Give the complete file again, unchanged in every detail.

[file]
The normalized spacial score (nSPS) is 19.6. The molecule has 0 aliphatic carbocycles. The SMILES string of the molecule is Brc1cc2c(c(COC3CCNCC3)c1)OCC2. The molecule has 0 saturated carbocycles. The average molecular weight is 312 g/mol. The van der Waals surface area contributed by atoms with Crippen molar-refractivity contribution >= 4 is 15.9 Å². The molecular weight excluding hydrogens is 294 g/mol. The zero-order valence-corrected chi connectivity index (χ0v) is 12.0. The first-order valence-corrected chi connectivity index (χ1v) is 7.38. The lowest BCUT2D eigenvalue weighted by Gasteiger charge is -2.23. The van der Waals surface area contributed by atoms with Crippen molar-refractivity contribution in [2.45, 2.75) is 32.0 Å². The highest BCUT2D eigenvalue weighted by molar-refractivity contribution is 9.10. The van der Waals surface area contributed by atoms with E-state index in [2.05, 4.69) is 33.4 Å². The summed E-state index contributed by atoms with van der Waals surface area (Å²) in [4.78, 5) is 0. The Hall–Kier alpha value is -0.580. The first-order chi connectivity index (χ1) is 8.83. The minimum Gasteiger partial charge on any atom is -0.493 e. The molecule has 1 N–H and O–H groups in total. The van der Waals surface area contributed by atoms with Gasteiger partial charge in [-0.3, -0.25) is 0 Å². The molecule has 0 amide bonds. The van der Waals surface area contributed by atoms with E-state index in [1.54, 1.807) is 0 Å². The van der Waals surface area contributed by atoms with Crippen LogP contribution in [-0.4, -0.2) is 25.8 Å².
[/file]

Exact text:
The normalized spacial score (nSPS) is 19.6. The molecule has 0 aliphatic carbocycles. The SMILES string of the molecule is Brc1cc2c(c(COC3CCNCC3)c1)OCC2. The molecule has 0 saturated carbocycles. The average molecular weight is 312 g/mol. The van der Waals surface area contributed by atoms with Crippen molar-refractivity contribution >= 4 is 15.9 Å². The molecular weight excluding hydrogens is 294 g/mol. The zero-order valence-corrected chi connectivity index (χ0v) is 12.0. The first-order valence-corrected chi connectivity index (χ1v) is 7.38. The lowest BCUT2D eigenvalue weighted by Gasteiger charge is -2.23. The van der Waals surface area contributed by atoms with Crippen molar-refractivity contribution in [2.45, 2.75) is 32.0 Å². The highest BCUT2D eigenvalue weighted by molar-refractivity contribution is 9.10. The van der Waals surface area contributed by atoms with E-state index in [2.05, 4.69) is 33.4 Å². The summed E-state index contributed by atoms with van der Waals surface area (Å²) in [4.78, 5) is 0. The Hall–Kier alpha value is -0.580. The first-order chi connectivity index (χ1) is 8.83. The minimum Gasteiger partial charge on any atom is -0.493 e. The molecule has 1 N–H and O–H groups in total. The van der Waals surface area contributed by atoms with Gasteiger partial charge in [-0.3, -0.25) is 0 Å². The molecule has 0 amide bonds. The van der Waals surface area contributed by atoms with E-state index in [1.54, 1.807) is 0 Å². The van der Waals surface area contributed by atoms with Crippen LogP contribution in [-0.4, -0.2) is 25.8 Å².